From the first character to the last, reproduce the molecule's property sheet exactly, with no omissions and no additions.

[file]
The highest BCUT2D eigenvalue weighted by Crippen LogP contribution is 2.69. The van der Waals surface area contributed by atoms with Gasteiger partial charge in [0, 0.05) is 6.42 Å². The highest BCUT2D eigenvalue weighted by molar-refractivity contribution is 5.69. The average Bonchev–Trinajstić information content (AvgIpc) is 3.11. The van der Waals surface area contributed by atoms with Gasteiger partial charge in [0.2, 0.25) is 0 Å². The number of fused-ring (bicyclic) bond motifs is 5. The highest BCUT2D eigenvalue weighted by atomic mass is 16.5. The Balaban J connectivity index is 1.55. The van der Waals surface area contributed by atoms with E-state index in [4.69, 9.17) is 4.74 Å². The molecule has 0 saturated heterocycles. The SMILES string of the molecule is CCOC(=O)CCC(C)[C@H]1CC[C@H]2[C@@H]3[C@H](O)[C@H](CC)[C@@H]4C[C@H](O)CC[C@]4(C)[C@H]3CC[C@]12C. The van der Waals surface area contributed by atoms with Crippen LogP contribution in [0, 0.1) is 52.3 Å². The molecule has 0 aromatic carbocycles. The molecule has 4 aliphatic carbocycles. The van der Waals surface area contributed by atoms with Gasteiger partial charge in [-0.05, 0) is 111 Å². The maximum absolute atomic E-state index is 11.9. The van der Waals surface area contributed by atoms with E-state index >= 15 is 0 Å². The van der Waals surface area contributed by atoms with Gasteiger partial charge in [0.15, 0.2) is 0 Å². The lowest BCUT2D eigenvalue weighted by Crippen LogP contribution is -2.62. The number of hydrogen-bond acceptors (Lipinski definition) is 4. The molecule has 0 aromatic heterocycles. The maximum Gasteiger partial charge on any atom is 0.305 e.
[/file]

The highest BCUT2D eigenvalue weighted by Crippen LogP contribution is 2.69. The van der Waals surface area contributed by atoms with Gasteiger partial charge in [0, 0.05) is 6.42 Å². The highest BCUT2D eigenvalue weighted by molar-refractivity contribution is 5.69. The average Bonchev–Trinajstić information content (AvgIpc) is 3.11. The van der Waals surface area contributed by atoms with Gasteiger partial charge in [0.2, 0.25) is 0 Å². The number of fused-ring (bicyclic) bond motifs is 5. The highest BCUT2D eigenvalue weighted by atomic mass is 16.5. The Balaban J connectivity index is 1.55. The van der Waals surface area contributed by atoms with E-state index in [4.69, 9.17) is 4.74 Å². The molecule has 0 saturated heterocycles. The SMILES string of the molecule is CCOC(=O)CCC(C)[C@H]1CC[C@H]2[C@@H]3[C@H](O)[C@H](CC)[C@@H]4C[C@H](O)CC[C@]4(C)[C@H]3CC[C@]12C. The van der Waals surface area contributed by atoms with Crippen LogP contribution in [0, 0.1) is 52.3 Å². The molecule has 0 aromatic carbocycles. The molecule has 4 aliphatic carbocycles. The van der Waals surface area contributed by atoms with Gasteiger partial charge in [-0.05, 0) is 111 Å². The maximum absolute atomic E-state index is 11.9. The van der Waals surface area contributed by atoms with E-state index >= 15 is 0 Å². The van der Waals surface area contributed by atoms with Gasteiger partial charge in [0.15, 0.2) is 0 Å². The lowest BCUT2D eigenvalue weighted by Crippen LogP contribution is -2.62. The number of hydrogen-bond acceptors (Lipinski definition) is 4. The molecule has 0 aromatic heterocycles. The maximum Gasteiger partial charge on any atom is 0.305 e.